Thai Antiques ...
Our Nation's Heritage
(Pictures courtesy of Iyara Art)
JUST HEARING THE WORD "antique" conjures up mental images of an array of ancient artifacts created by craftsmen of old, and each with a story to tell, each carrying its own mysterious aura. Antique collectors are driven to make their collections not just as a hobby but because of the insights into past civilizations that can be gleaned from each piece. There are many different types of antiques which can be broadly grouped by their use or the materials used on their construction. These groups include furniture, pottery and porcelain, glass, pewter, copper, brass, bronze, silver, clocks and sculpture, and many can be further subdivided by the particular historic period or civilization that they represent. Thai antiques are generally grouped into 8 distinct historic categories.
The Dvaravati period, from the 7th to the 11th centuries AD, is the first recorded civilization in Thailand. Most antiques dating from this period were made for religious purposes, with the majority created for Theravada or Hinayana Buddhism and lesser numbers for Mahayana Buddhism and Hinduism. Most pieces that exist from those distant days are Buddha images. It is speculated that the Dvaravati Kingdom was based in Central Thailand, with its ancient capital near modern-day Nakhon Pathom. This was a Khmer-influenced society, and most of the population were ethnic Mon, with some stone inscriptions in their language dating from that period. The ancient Haripoonchai principality, where Lamphun now stands, was a distant satellite of the late Dvaravati period.
The powerful Srivijaya empire, that stretched through much of Malaysia and Indonesia from the 8th to the 13th centuries AD, strongly influenced southern Thailand of that time. The empire's capital was thought to have been near Palembang on the island of Sumatra, and there was a strong trade link from Takua Pa on the Andaman Sea coast, through to Chaiya in Surat Thani, which became a bustling provincial capital of the time. Now a sleepy village better known for its salted duck eggs, its weavers and its proximity to the forest temple called Suan Mok, Chaiya is rich in Srivijaya antiquities many of which can be seen at the branch of the National Museum there.
The Lopburi period, stretching from the 7th to the 14th centuries AD, refers to 2 distinctly different artistic styles which are nonetheless grouped together for convenience. Early Lopburi art, up until the early 13th century, was strongly influenced by the Khmer style, but was in no way similar to the Dvaravati art of the same antiquity. The rise of the influence of the Thai people caused a strong shift in style during the late Lopburi period. Lopburi period antiques also include the genuine Khmer objects and monuments that have been found on present day soil.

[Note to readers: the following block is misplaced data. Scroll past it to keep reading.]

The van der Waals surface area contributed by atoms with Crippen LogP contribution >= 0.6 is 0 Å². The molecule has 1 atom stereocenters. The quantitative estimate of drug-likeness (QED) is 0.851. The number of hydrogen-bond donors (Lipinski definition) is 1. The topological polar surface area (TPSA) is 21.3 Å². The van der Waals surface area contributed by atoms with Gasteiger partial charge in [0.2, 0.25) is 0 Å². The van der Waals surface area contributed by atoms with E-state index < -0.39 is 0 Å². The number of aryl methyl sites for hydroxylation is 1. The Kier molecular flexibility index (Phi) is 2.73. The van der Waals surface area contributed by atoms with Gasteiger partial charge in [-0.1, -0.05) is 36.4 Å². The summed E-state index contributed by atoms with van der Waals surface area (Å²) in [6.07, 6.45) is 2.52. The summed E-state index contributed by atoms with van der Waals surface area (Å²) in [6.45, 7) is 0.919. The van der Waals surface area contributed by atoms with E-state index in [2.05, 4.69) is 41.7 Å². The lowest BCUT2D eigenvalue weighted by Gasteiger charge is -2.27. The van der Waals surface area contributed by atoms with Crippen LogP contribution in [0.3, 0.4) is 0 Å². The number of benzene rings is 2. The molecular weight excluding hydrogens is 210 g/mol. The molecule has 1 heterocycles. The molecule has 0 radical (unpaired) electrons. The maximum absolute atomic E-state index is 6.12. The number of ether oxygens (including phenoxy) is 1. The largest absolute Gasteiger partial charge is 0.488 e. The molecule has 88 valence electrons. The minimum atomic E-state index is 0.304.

The antiquities of northern Thailand are rather loosely assembled under the Chiang Saen era, from the 11th to the 18th centuries AD. There are 2 divergent phases. The first of these is subject to debate, as little in the way of written documentation exists, but the principal pieces of this time are bronze Buddha statues profoundly influenced by the northeast Indian Pala style, which may have come to the Lanna Kingdoms through Pagan in Burma or from Buddhist sites in Orissa on India's east coast. Later Chiang Saen art is far easier to date, as the style dramatically changes to incorporate a predominantly Sukhothai form in the 14th century. This was accompanied by an enormous increase in dated inscriptions and chronicles allowing accurate referencing.
Probably the most exquisite of all Thai art was produced during the Sukhothai period during the 13th and 14th centuries AD. It had a profound influence on subsequent artistic styles. The Buddha images of the Sukhothai period are considered some of the most remarkable sculptures in the world, combining the serene smiling expression, the flowing line of the body and the graceful bearing, especially of the walking Buddha.
See an enticing array of fascinating antiques and Asian arts at the following recommended shops: ARTS & CRAFTS, BAN CHANG COME ANTIQUES, BAN PHOR LIANG MUEN, IYARA ART, LIVING SPACE, STYLE CONNECTION, TARIN HOME DECOR, AND TITA GALLERY